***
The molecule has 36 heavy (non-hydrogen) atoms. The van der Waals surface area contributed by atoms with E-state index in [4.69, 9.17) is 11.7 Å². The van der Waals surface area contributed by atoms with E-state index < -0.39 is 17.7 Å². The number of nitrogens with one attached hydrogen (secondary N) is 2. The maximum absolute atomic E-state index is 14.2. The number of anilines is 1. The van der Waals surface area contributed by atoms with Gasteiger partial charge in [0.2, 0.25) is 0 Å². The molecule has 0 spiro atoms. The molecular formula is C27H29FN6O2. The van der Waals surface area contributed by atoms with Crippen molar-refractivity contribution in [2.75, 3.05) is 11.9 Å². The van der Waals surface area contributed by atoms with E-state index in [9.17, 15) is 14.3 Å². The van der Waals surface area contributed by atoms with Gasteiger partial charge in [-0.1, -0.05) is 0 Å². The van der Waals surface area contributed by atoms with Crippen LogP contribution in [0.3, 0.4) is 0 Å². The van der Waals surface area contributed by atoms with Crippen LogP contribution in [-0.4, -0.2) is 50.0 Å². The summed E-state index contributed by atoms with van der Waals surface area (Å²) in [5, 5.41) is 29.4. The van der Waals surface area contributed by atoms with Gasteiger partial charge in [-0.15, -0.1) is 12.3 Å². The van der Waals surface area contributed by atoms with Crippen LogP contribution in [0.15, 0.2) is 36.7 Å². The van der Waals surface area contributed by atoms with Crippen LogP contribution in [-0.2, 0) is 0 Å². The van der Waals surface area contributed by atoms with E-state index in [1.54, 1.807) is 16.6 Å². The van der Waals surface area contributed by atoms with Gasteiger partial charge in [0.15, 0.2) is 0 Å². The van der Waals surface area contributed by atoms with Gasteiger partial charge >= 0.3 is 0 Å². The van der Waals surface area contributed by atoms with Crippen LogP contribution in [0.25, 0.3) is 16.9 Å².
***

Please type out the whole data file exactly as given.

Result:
The molecule has 36 heavy (non-hydrogen) atoms. The van der Waals surface area contributed by atoms with E-state index in [4.69, 9.17) is 11.7 Å². The van der Waals surface area contributed by atoms with E-state index < -0.39 is 17.7 Å². The number of nitrogens with one attached hydrogen (secondary N) is 2. The maximum absolute atomic E-state index is 14.2. The number of anilines is 1. The van der Waals surface area contributed by atoms with Gasteiger partial charge in [0.2, 0.25) is 0 Å². The molecule has 0 spiro atoms. The molecular formula is C27H29FN6O2. The van der Waals surface area contributed by atoms with Crippen molar-refractivity contribution in [2.75, 3.05) is 11.9 Å². The van der Waals surface area contributed by atoms with E-state index in [9.17, 15) is 14.3 Å². The van der Waals surface area contributed by atoms with Gasteiger partial charge in [-0.1, -0.05) is 0 Å². The van der Waals surface area contributed by atoms with Crippen LogP contribution in [0.3, 0.4) is 0 Å². The van der Waals surface area contributed by atoms with Crippen LogP contribution in [-0.4, -0.2) is 50.0 Å². The summed E-state index contributed by atoms with van der Waals surface area (Å²) in [5, 5.41) is 29.4. The van der Waals surface area contributed by atoms with Gasteiger partial charge in [-0.15, -0.1) is 12.3 Å². The van der Waals surface area contributed by atoms with Crippen LogP contribution in [0.15, 0.2) is 36.7 Å². The van der Waals surface area contributed by atoms with Crippen LogP contribution in [-0.2, 0) is 0 Å². The van der Waals surface area contributed by atoms with E-state index in [1.54, 1.807) is 16.6 Å². The van der Waals surface area contributed by atoms with Gasteiger partial charge in [0.15, 0.2) is 0 Å². The van der Waals surface area contributed by atoms with Gasteiger partial charge >= 0.3 is 0 Å². The van der Waals surface area contributed by atoms with Crippen LogP contribution in [0.25, 0.3) is 16.9 Å².